The Las Virgenes Municipal Water District said it has received a permit renewal for its Tapia water reclamation plant in Malibu Canyon, a move that will open the door to construction of a $100-million water purification facility designed to turn Tapia’s reclaimed sewer water into drinking water. Negotiations are underway to build the new plant in Agoura Hills.
Since 1997, the Tapia plant has been prohibited from discharging its recycled water to Malibu Creek from April 15 to November 15 each year—except for minimal amounts to maintain creek flow and to protect wildlife. Tapia has also come under increased scrutiny for adding water-damaging nutrients to the creek
In the coming five-year permit cycle, Tapia was faced with meeting some of the toughest nutrient standards in the country, a costly proposition that forced the water district to find other ways of putting its excess reclaimed sewer water to work.
Rather than treating the water to a high standard just to dispose of it, the Las Virgenes–Triunfo Sanitation District joint powers authority proposed building a new water treatment plant that will purify Tapia’s reclaimed water to the extent that it can be safely consumed.
The venture—called the Pure Water Project—also marked the end of a lawsuit filed by the joint powers group that sought to mitigate the costly and difficult-to-meet water quality standards imposed by environmental agencies.
“When the project is complete, it will bring to a close decades of conflicts pertaining to the discharge of surplus recycled water to Malibu Creek, while making beneficial use of a valuable resource that adds to the region’s water supply portfolio,” said David Pedersen, Las Virgenes Water District general manager and joint powers chief.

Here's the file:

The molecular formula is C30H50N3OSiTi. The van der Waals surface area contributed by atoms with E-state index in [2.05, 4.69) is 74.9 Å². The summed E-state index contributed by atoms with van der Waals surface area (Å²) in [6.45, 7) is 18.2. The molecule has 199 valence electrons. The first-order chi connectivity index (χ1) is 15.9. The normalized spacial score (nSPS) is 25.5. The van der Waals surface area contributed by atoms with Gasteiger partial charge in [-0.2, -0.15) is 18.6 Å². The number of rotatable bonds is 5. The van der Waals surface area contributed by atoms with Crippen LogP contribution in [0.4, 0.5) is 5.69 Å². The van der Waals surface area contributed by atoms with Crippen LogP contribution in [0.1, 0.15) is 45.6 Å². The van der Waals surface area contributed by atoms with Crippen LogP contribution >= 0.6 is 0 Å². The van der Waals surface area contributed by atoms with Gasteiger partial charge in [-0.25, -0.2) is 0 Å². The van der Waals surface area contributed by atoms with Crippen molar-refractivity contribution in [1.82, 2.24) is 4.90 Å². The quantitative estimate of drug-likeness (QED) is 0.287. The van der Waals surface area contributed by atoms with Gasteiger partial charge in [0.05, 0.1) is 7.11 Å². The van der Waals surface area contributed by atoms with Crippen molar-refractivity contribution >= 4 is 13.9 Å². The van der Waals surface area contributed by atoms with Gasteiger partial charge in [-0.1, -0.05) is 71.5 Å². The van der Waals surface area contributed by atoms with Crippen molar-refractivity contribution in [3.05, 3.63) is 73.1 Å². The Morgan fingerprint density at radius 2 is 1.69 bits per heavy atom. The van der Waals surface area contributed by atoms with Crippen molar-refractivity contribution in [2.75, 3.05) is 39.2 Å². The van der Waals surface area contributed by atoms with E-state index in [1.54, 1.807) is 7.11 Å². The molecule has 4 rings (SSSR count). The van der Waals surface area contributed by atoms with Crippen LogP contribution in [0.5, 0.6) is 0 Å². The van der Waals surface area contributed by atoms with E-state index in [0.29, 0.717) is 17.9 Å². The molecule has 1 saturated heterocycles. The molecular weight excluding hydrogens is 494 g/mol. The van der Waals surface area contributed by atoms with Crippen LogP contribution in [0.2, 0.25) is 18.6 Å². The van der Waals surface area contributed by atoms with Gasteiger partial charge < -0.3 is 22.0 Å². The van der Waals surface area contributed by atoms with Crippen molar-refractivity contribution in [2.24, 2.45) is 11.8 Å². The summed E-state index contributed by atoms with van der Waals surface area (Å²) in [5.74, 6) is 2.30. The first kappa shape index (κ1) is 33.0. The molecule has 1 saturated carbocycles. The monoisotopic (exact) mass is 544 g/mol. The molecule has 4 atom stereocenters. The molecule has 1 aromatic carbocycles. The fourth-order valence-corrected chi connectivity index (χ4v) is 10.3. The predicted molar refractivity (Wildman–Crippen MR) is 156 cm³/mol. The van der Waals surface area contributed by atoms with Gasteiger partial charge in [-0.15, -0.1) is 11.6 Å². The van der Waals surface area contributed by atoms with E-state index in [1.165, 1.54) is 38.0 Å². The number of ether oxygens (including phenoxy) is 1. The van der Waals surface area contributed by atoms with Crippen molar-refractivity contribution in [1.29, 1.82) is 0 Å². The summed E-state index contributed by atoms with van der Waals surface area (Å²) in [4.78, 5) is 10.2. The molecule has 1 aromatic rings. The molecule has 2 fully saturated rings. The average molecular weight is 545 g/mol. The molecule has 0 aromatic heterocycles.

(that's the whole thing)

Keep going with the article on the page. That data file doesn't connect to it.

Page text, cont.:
“We view the new permit as a win-win for area residents and the environment,” he said.
Pedersen said the joint powers is seeking state and federal assistance in the form of grants and low-cost loans to build the $100-million treatment plant at a site being considered in Agoura Hills.
Through the use of long-term financing and loans, grants and perhaps bonds, the increased cost to customers “will not be significant,” the group said in a statement.
While it’s not known if, or how much, local water rates will go up—consumers already are in the middle of five straight years of water and sewer price increases— the new recycling plant could save users money in the long run.
The joint powers has 13 years in which to build the new water plant.
“The 13-year window seems generous, but we will be pressed to accomplish the financing, environmental, engineering and permitting processes before a shovelful of dirt is moved to build the (water) facility,” Pedersen said.
The Pure Water, sewer-to-tap water conversion plant has been in the planning for more than a year.